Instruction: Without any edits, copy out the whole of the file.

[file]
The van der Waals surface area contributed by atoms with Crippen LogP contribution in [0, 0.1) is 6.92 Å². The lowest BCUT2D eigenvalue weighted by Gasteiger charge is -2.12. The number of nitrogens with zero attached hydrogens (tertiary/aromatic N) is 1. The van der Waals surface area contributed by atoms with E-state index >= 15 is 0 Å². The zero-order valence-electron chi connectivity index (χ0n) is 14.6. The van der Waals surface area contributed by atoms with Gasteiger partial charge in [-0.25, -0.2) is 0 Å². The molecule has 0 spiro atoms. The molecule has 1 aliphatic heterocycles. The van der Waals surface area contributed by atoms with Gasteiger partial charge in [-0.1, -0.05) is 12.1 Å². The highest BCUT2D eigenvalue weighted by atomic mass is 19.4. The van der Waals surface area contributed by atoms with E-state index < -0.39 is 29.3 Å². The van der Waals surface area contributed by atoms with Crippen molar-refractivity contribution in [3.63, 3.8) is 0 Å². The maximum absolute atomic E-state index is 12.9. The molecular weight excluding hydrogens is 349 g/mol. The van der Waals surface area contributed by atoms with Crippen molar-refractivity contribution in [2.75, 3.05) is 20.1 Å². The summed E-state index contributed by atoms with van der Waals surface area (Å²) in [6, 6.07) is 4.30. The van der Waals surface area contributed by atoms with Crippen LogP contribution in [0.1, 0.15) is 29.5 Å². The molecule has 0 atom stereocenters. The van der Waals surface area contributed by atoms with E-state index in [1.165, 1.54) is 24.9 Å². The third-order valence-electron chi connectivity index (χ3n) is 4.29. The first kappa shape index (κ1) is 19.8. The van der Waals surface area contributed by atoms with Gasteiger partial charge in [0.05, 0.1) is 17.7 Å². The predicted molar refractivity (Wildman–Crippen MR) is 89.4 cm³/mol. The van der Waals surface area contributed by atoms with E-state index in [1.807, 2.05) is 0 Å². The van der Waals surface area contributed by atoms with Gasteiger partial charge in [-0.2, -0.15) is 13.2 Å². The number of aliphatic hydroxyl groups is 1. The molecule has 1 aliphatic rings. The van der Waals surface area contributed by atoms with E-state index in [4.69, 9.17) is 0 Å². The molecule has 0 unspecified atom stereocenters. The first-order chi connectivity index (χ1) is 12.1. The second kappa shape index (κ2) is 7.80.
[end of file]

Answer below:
The van der Waals surface area contributed by atoms with Crippen LogP contribution in [0, 0.1) is 6.92 Å². The lowest BCUT2D eigenvalue weighted by Gasteiger charge is -2.12. The number of nitrogens with zero attached hydrogens (tertiary/aromatic N) is 1. The van der Waals surface area contributed by atoms with E-state index >= 15 is 0 Å². The zero-order valence-electron chi connectivity index (χ0n) is 14.6. The van der Waals surface area contributed by atoms with Gasteiger partial charge in [-0.25, -0.2) is 0 Å². The molecule has 0 spiro atoms. The molecule has 1 aliphatic heterocycles. The van der Waals surface area contributed by atoms with Gasteiger partial charge in [-0.1, -0.05) is 12.1 Å². The highest BCUT2D eigenvalue weighted by atomic mass is 19.4. The van der Waals surface area contributed by atoms with E-state index < -0.39 is 29.3 Å². The van der Waals surface area contributed by atoms with Crippen molar-refractivity contribution in [3.63, 3.8) is 0 Å². The maximum absolute atomic E-state index is 12.9. The molecular weight excluding hydrogens is 349 g/mol. The van der Waals surface area contributed by atoms with Crippen molar-refractivity contribution in [2.75, 3.05) is 20.1 Å². The summed E-state index contributed by atoms with van der Waals surface area (Å²) in [6, 6.07) is 4.30. The van der Waals surface area contributed by atoms with Crippen LogP contribution in [0.1, 0.15) is 29.5 Å². The molecule has 0 atom stereocenters. The van der Waals surface area contributed by atoms with E-state index in [1.165, 1.54) is 24.9 Å². The third-order valence-electron chi connectivity index (χ3n) is 4.29. The first kappa shape index (κ1) is 19.8. The van der Waals surface area contributed by atoms with Gasteiger partial charge in [0.05, 0.1) is 17.7 Å². The predicted molar refractivity (Wildman–Crippen MR) is 89.4 cm³/mol. The van der Waals surface area contributed by atoms with E-state index in [1.807, 2.05) is 0 Å². The van der Waals surface area contributed by atoms with Gasteiger partial charge in [-0.2, -0.15) is 13.2 Å². The number of aliphatic hydroxyl groups is 1. The molecule has 1 aliphatic rings. The van der Waals surface area contributed by atoms with E-state index in [4.69, 9.17) is 0 Å². The molecule has 0 unspecified atom stereocenters. The first-order chi connectivity index (χ1) is 12.1. The second kappa shape index (κ2) is 7.80.